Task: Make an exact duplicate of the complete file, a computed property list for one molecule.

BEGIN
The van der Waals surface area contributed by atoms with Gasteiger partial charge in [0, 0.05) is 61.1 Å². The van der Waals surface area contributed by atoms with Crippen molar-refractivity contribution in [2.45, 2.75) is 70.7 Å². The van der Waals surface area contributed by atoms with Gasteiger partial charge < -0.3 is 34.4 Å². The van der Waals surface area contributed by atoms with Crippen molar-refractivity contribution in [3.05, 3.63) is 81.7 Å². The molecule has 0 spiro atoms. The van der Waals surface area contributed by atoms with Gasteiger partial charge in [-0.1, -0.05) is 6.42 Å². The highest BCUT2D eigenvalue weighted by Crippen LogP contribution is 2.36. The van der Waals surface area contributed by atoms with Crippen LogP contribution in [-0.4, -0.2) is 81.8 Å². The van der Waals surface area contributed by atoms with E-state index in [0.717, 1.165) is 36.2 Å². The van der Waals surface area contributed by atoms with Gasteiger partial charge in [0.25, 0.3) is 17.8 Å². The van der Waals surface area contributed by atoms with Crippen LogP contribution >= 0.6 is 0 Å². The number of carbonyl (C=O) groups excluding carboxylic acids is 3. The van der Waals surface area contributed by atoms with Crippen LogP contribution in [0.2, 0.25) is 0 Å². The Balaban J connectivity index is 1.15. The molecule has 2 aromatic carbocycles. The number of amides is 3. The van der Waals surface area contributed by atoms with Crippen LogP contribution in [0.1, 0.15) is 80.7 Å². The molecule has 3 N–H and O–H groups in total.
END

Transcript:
The van der Waals surface area contributed by atoms with Gasteiger partial charge in [0, 0.05) is 61.1 Å². The van der Waals surface area contributed by atoms with Crippen molar-refractivity contribution in [2.45, 2.75) is 70.7 Å². The van der Waals surface area contributed by atoms with Gasteiger partial charge < -0.3 is 34.4 Å². The van der Waals surface area contributed by atoms with Crippen molar-refractivity contribution in [3.05, 3.63) is 81.7 Å². The molecule has 0 spiro atoms. The van der Waals surface area contributed by atoms with Gasteiger partial charge in [-0.1, -0.05) is 6.42 Å². The highest BCUT2D eigenvalue weighted by Crippen LogP contribution is 2.36. The van der Waals surface area contributed by atoms with Crippen LogP contribution in [-0.4, -0.2) is 81.8 Å². The van der Waals surface area contributed by atoms with E-state index in [0.717, 1.165) is 36.2 Å². The van der Waals surface area contributed by atoms with Gasteiger partial charge in [0.25, 0.3) is 17.8 Å². The van der Waals surface area contributed by atoms with Crippen LogP contribution >= 0.6 is 0 Å². The number of carbonyl (C=O) groups excluding carboxylic acids is 3. The van der Waals surface area contributed by atoms with Crippen LogP contribution in [0.2, 0.25) is 0 Å². The Balaban J connectivity index is 1.15. The molecule has 2 aromatic carbocycles. The number of amides is 3. The van der Waals surface area contributed by atoms with Crippen LogP contribution in [0.1, 0.15) is 80.7 Å². The molecule has 3 N–H and O–H groups in total.